If the hard drive appears to be bad or is generating SMART errors indicating its bad even after trying the above suggestions, we suggest replacing it.
Often hard drives have a several year warranty. If the drive or the computer the drive is in is relatively new, it may still be under warranty (even if the computer isn’t).
If you’re concerned about recovering lost data from a defective drive, consider using a company who specializes in data recovery.
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Hard drives form the basis of our computing. The use of computers comes down to manipulating data, and the hard drive is, of course, where we store all our data; family albums, music, work documents, email, the list goes on.
Most of the components in your computer are electronic devices. They don’t fail with time like a mechanical device such as a car. But your hard drive is one of the few mechanical devices used in modern computing, and as such, it’s destined to die eventually.
It’s important to learn to recognize the warning signs of an imminent hard drive failure, since you might not have the budget for an extensive back-up system, so you can rescue all that data before it’s lost—sometimes forever, not retrievable at any cost.
Why do hard drives fail?
Logical failures occur when the electronics of the hard drive failure or the software (firmware) has a problem. This kind of failure is usually the cheapest and easiest to have fixed. Unfortunately, it’s also an uncommon failure.
If the hard drive has been handled roughly, or the magnetic platters are scratched, have read/write errors or low-level formatting problems, this is a media failure. These are also relatively uncommon. Once the platters are scratched, the data should be considered scrapped.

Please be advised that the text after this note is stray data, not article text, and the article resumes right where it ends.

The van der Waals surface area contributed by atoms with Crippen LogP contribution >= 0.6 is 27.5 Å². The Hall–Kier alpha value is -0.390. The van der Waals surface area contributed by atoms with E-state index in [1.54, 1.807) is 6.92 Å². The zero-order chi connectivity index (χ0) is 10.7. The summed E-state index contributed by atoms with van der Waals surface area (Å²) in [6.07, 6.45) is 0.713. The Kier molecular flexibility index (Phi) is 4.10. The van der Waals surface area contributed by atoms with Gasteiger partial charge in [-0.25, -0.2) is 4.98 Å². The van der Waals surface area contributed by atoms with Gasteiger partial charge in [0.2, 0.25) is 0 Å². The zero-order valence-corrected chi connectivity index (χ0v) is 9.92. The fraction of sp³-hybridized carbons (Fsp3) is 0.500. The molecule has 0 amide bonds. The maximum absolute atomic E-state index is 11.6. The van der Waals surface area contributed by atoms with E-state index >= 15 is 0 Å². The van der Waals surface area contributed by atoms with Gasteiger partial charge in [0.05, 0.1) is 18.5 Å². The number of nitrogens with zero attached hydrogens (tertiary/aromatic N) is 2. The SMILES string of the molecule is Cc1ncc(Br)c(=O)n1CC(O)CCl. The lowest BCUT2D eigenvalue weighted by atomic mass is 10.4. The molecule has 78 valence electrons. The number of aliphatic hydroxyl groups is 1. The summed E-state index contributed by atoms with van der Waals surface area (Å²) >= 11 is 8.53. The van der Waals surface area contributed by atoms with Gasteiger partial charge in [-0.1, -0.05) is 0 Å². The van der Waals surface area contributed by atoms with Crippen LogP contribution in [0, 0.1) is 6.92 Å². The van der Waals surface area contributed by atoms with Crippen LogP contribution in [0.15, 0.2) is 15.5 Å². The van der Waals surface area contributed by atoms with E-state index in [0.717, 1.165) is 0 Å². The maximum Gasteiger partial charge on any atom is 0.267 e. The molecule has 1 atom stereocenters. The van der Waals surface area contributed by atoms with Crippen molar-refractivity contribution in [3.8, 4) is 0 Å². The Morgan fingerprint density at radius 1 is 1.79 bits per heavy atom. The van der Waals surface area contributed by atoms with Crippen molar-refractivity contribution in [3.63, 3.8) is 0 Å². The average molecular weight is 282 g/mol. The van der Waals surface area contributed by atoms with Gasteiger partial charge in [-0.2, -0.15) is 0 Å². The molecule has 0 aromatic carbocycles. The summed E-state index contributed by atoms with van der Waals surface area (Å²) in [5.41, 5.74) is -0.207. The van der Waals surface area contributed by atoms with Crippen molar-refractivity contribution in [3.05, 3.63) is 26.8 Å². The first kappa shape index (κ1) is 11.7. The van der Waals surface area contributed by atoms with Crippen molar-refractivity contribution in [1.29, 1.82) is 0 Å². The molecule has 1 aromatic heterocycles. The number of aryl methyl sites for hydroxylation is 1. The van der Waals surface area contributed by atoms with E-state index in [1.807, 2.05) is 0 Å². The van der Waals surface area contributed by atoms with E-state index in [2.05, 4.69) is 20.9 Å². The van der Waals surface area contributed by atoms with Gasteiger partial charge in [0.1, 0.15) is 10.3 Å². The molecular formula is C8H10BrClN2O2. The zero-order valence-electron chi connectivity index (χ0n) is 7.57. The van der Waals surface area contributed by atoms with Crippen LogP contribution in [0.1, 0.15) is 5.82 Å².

A head failure occurs when the read/write head crashes into the platters (the head crash), has an “improper flying height” or the wiring between the logic board and the head is faulty—among other failures related to malfunction of the read/write head. This is a common failure. The head crash is particularly nasty.
Mechanical failures probably make up the bulk of hard drive failures. The motor burns out, the drive overheats, bearings get stuck—the kind of thing you’d expect to find when a car fails. These can be nasty but if the failure didn’t affect the platters, you might have a chance of recovery, but at a cost.
How do I find out when it’s going to fail before it fails?
That’s not always possible, and sometimes a hard drive will just die—but it’s still important to keep an eye on the symptoms of an imminent hard drive so you have the chance to back-up your data and get professional help.
Hard drives are incredibly sensitive bits of hardware, so don’t try to crack it open and have a look inside unless you know what you’re doing. And most definitely ensure that if you do crack it open, the platters don’t get exposed to the open air—hard drives can only be opened in Class 100 clean rooms or they’re pretty much instantly destroyed by dust.
It’s a lot easier to back-up than to get your data recovered. Once you detect any of the signs of failure you need to ensure that you have a back-up and if not, make one. Then when the drive dies, you can claim your warranty if you still have it, or buy a new drive, and be on your way.
Recovery can cost thousands and thousands of dollars; it sure is a ridiculous amount to pay, but there’s not much you can do but shop around and find the best price. The cost of transferring a back-up onto a brand new drive is much cheaper than having a recovery specialist do the same for you.
Sometimes hearing strange grinding and thrashing noises means your drive is beyond repair—for instance, if you’ve had a head crash, it very often is. Or it could just be that the motor has failed or your hard drive is grinding away because of noisy bearings. If you’re hearing strange noises then act very, very quickly—you probably don’t have much time.
Disappearing Data and Disk Errors